[CustomEditor (typeof(Grid))]
public class GridEditor : Editor
{
}

This time we also need to use UnityEditor to be able to make use of the editor classes and functions. To override the default inspector of our Grid object we need to add an attribute before our class declaration,[CustomEditor (typeof(Grid))] lets Unity know that we’ll be customising the Grid‘s inspector. To be able to use the editor callbacks, we need to derive from the Editor class instead of MonoBehaviour.

To change the current inspector we need to override the old one.

06
07
08
09
10
11
public class GridEditor : Editor
{
    public override void OnInspectorGUI()
    {
    }
}

If you check the grid object’s inspector in the editor now, it’ll be empty even though the object itself has some public members. That’s because by overriding the OnInspectorGUI() we discarded the default inspector in order to make a custom one instead.

The grid object's inspector.

Step 5: Use GUILayout to Fill the Custom Inspector

Before we create any fields we need to get a reference to the object that inspector applies to. We actually have its reference already – it’s named target – but for convenience we’ll create a reference to the Gridcomponent of that object. First, let’s declare it.

6
7
8
public class GridEditor : Editor
{
    Grid grid;

We should assign it in OnEnable() function which is called as soon as the inspector is enabled.

06
07
08
09
10
11
12
13
public class GridEditor : Editor
{
    Grid grid;
 
    public void OnEnable()
    {
        grid = (Grid)target;
    }

Let’s create some inspector fields now. We’ll use GUILayout and EditorGUILayout classes for that.

15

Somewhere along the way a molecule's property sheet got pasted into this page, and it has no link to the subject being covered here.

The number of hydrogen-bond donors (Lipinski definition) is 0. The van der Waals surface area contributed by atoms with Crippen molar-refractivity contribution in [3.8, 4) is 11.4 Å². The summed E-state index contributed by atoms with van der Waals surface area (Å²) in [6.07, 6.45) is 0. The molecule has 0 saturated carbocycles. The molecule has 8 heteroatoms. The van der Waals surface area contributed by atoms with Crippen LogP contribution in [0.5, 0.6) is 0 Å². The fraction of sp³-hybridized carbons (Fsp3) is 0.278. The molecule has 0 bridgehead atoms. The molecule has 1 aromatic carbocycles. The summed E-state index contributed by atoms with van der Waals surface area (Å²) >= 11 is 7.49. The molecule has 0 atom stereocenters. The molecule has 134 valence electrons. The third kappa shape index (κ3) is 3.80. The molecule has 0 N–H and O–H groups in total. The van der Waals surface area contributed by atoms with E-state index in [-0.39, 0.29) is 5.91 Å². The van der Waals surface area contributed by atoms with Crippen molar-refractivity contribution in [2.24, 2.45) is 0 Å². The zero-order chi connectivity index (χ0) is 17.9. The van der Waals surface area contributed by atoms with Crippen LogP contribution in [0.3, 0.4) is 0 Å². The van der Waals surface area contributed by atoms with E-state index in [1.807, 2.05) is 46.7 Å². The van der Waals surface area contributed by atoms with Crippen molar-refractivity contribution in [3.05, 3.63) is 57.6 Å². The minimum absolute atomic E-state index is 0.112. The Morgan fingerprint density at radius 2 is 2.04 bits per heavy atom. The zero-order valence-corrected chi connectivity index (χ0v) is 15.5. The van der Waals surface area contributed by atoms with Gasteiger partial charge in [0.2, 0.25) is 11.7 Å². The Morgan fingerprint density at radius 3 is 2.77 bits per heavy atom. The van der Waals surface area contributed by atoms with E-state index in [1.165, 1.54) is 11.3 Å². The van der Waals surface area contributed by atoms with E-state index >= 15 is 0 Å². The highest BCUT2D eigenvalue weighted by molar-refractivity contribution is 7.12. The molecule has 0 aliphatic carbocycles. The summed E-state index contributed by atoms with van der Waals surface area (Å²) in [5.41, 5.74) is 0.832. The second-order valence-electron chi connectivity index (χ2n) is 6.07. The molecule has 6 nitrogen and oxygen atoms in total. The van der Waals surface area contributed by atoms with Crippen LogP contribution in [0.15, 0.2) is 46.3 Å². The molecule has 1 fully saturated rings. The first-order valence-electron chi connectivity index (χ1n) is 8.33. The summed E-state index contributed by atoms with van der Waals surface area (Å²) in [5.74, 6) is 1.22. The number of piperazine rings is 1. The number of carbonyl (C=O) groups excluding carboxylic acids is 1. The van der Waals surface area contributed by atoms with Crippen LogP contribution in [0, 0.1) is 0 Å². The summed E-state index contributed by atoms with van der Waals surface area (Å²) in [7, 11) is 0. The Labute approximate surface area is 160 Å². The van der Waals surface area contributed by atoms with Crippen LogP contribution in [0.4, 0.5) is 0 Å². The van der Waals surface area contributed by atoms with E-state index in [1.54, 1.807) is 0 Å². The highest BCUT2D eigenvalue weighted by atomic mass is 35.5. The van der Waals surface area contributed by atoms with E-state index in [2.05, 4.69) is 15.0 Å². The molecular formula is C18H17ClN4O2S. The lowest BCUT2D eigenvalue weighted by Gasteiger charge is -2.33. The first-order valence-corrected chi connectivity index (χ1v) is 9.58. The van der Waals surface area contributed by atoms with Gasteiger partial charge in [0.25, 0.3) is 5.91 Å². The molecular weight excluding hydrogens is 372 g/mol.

16
17
18
19
20
21
public override void OnInspectorGUI()
{
    GUILayout.BeginHorizontal();
    GUILayout.Label(" Grid Width ");
    grid.width = EditorGUILayout.FloatField(grid.width, GUILayout.Width(50));
    GUILayout.EndHorizontal();
}

The first line, GUILayout.BeginHorizontal(); indicates that we want to place the following inspector elements next to each other, left to right. As you may imagine, the last line,GUILayout.EndHorizontal(); indicates that we no longer want to do that. The actual items are in between those two lines. The first one is a simple label (in our case it will be displaying Grid Width text), and then next to it we create a EditorGUILayout.FloatField which is as you may imagine a float field. Note that we’re assigning grid.width to the value of that FloatField, and the float field itself shows the value of grid.width. We also set its width to 50 pixels.

Let’s see if the field is added to the inspector:

The grid object's inspector.

Step 6: Fill the Inspector and Repaint the Scene

Now let’s add one more item to the inspector; this time it will be grid.height.

15
16
17
18
19
20
21
22
23
24
25
26
public override void OnInspectorGUI()
{
    GUILayout.BeginHorizontal();
    GUILayout.Label(" Grid Width ");
    grid.width = EditorGUILayout.FloatField(grid.width, GUILayout.Width(50));
    GUILayout.EndHorizontal();
 
    GUILayout.BeginHorizontal();
    GUILayout.Label(" Grid Height ");
    grid.height = EditorGUILayout.FloatField(grid.height, GUILayout.Width(50));
    GUILayout.EndHorizontal();
}

That’d be all for our grid object fields, if you want to know about other fields and items that you can use in the inspector then you can visit the Unity reference pages on EditorGUILayout and GUILayout.

Note that the changes we make in our new inspector are visible only after we select the Scene View window. To make them visible once they are made we may call SceneView.RepaintAll().

15
16
17
18
19
20
21
22
23
24
25
26
27
28
public override void OnInspectorGUI()
{
    GUILayout.BeginHorizontal();
    GUILayout.Label(" Grid Width ");
    grid.width = EditorGUILayout.FloatField(grid.width, GUILayout.Width(50));
    GUILayout.EndHorizontal();
 
    GUILayout.BeginHorizontal();
    GUILayout.Label(" Grid Height ");
    grid.height = EditorGUILayout.FloatField(grid.height, GUILayout.Width(50));
    GUILayout.EndHorizontal();
 
    SceneView.RepaintAll();
}

Now we don’t have to click outside the inspector to see the results of the changes.

The updated grid.

Step 7: Handle the Editor Input

Now let’s try to handle the editor’s input, just like we would do it in the game. Any key or mouse states should be available to us. To have this functionality we have to add a onSceneGUIDelegate callback to ourSceneView. Let’s call our update function GridUpdate().